Under the act, all locks canals and other works of the commissioners were transferred to the Conservancy. In addition provision was made for all weirs to be transferred to the Conservancy from private owners. Former owners of weirs were freed from liabiliy but two weirs at Buscot and Eaton remained to the owner of Buscot Park. Most weirs belonged to the twenty eight water-mills still operating between Oxford and Staines and the entitlement to water of the mills, many of which dated back to Domesday Book, was recognised. No new flow of sewage into the river or its tributaries was allowed and existing sewage works were to be removed. New revenue was raised by a £1000 per annum charge on each of the five water companies.[10] The Southwark and Vauxhall, Grand Junction and West Middlesex water companies had set up their works at Hampton in the 1850s after it became illegal to take water from the Tideway. The Lambeth and Chelsea water companies had moved initially to Seething Wells but later relocated to East Molesey. Whereas the City of London owned the river bed for its part of the river, the Thames Commissioners did not and hence Thames Conservancy did not acquire the ownership of the river bed for the section above Staines which remained (and remains) the property of the riparian owners.

In August 1866 the Conservancy inspected works between Oxford and Windsor and in October settled a table of tolls.[11] Bell Weir Lock had collapsed in June and was rebuilt the following year.[12] In 1868 tolls were placed on three of the four locks then above Oxford - St John's, Buscot and Pinkhill Locks. Rushey Lock was omitted and there were no tolls on the weirs. This reflects the poor state of navigation above Oxford.[13] Some of the old locks on the rest of the river were still wooden pens and these were gradually renewed or replaced. Works completed in 1869 included the rebuilding of Romney Lock and the addition of a boat slide at Teddington. In 1870 Hambleden Lock and Benson Lock were rebuilt, followed by Day's Lock in 1871 and Godstow Lock in 1872.[14] In the 1870s it is recorded that Teddington weir collapsed twice causing enormous damage.[15]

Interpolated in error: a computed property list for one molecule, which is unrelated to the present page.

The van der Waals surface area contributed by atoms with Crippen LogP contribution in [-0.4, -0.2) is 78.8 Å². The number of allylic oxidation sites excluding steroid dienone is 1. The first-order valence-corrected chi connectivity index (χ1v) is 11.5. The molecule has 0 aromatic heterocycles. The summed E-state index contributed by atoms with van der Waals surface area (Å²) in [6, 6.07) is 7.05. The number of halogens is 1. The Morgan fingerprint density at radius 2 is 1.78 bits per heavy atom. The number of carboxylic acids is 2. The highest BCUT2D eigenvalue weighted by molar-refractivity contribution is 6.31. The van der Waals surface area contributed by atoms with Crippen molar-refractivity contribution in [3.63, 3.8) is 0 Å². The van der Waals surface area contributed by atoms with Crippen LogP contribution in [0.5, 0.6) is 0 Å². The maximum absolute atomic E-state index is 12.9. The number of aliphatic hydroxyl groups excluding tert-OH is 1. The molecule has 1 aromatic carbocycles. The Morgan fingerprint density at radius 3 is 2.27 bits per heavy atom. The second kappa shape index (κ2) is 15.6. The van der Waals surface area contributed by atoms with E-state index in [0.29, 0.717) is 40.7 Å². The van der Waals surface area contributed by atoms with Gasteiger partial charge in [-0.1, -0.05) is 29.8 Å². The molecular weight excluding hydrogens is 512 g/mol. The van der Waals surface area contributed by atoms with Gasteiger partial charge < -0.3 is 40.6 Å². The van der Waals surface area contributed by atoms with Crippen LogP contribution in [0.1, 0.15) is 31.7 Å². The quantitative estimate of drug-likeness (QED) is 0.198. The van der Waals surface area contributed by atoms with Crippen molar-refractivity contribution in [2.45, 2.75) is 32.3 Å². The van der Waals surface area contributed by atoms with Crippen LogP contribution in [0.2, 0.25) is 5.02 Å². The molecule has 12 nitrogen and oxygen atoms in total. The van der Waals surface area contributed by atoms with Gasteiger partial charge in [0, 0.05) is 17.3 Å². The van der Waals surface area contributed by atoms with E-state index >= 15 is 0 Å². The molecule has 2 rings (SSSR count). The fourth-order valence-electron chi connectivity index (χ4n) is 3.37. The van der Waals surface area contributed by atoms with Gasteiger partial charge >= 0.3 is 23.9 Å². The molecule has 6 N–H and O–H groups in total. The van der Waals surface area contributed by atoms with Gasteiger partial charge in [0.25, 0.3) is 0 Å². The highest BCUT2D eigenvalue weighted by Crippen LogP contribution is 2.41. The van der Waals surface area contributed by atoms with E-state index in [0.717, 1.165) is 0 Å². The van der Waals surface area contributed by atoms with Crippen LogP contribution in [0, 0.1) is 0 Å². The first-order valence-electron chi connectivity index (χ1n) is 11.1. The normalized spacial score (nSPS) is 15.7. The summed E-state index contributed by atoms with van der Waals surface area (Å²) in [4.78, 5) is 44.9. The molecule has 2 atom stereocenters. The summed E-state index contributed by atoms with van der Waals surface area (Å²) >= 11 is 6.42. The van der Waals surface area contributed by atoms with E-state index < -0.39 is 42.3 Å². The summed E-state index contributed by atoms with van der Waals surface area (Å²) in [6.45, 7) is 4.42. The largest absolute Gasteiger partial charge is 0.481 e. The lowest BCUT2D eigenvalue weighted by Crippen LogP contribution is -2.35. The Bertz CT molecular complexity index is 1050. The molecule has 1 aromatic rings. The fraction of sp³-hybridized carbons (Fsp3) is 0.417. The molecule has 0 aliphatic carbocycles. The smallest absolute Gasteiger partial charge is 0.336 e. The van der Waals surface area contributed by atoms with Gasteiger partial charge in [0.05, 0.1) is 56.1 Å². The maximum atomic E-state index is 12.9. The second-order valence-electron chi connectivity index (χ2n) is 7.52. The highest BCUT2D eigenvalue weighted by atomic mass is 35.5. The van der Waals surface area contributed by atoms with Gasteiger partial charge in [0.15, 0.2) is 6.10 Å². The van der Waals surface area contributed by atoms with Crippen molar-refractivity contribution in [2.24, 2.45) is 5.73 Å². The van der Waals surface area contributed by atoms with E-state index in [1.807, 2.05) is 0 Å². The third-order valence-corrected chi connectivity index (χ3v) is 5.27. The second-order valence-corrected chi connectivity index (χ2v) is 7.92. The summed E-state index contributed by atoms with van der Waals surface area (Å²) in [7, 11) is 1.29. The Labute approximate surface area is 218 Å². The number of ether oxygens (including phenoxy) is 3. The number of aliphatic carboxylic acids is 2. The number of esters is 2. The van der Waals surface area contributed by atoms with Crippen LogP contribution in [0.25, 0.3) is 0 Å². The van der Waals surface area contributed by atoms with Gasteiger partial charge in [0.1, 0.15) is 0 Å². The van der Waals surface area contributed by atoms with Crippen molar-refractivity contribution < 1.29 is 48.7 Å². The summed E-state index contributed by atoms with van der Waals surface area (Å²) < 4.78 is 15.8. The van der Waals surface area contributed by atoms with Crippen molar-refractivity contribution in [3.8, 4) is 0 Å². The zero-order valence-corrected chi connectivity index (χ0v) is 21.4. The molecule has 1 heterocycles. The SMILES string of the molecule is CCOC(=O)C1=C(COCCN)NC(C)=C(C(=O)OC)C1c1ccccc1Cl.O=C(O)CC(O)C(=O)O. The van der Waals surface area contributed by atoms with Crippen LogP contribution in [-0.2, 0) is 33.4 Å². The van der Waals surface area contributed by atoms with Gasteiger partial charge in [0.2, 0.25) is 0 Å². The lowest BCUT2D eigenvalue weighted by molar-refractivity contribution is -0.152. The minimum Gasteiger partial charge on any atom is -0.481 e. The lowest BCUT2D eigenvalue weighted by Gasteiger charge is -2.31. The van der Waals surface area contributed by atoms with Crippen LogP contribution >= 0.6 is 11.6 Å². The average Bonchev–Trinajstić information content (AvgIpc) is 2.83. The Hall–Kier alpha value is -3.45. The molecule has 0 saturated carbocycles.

In 1872 Conservancy promised to reopen navigation between Radcot and Newbridge by repairing Rushey Lock but in 1874 recognised that they lacked the funds to meet promise. There were regular complaints at this time about the poor state of river particularly in upper reaches and the persistence of sewage.[16]

Weir, mill and walkway at Hambleden

Lock replacements continued with Shiplake and Cleeve in 1874, Caversham in 1875, Whitchurch in 1876 and Bell Weir in 1877. In 1883 the Conservancy removed the lock at Chalmore Hole at Wallingford, after many years petitioning by residents of Wallingford for its retention. The weirs at Hambleden were built in 1884 and the public right of way across the river sustained by building the walkway. Bray Lock was rebuilt in 1885.[17]

The Thames Preservation Act 1885 was passed to enshrine the preservation of river for public recreation. It prohibited shooting on the river which had become a cause of concern. The act noted "It is lawful for all persons for pleasure or profit to travel or to loiter upon any and every part or the river" (apart from private cuts).[18] The river had become exceedingly popular for sport and leisure. Many regattas or "aquatic fetes" had been instigated and Jerome K Jerome's Three Men in a Boat published in 1889 described a typical boating journey.

Richmond Lock and Footbridge

Lock replacements continued with Marsh in 1888, Temple in 1890 and Cookham in 1892 The first new lock was built at Radcot Lock in 1892, and Chertsey Lock was lengthened in 1893.[19] A major work in 1894 was the Richmond Lock and weir complex built to ensure that there is always at least a 5 feet 8 inches (1.73 m) depth of water in the River between Richmond and Teddington.[20][21][22][23]

Another act was passed in 1894 which consisted mainly of tidying up legislation.[24] The Conservancy finally addressed navigation above Oxford replacing the existing weirs with locks and footbridges where there was a right of way. New locks were Grafton Lock and Northmoor Lock in 1896 and Shifford Lock in 1898. Also in 1898 the conservancy rebuilt Pinkhill and Rushey.[25] Downstream, Boveney was rebuilt in 1898, with the old lock replaced by a boat slide and Shepperton was also rebuilt on a different alignment in 1899.[26]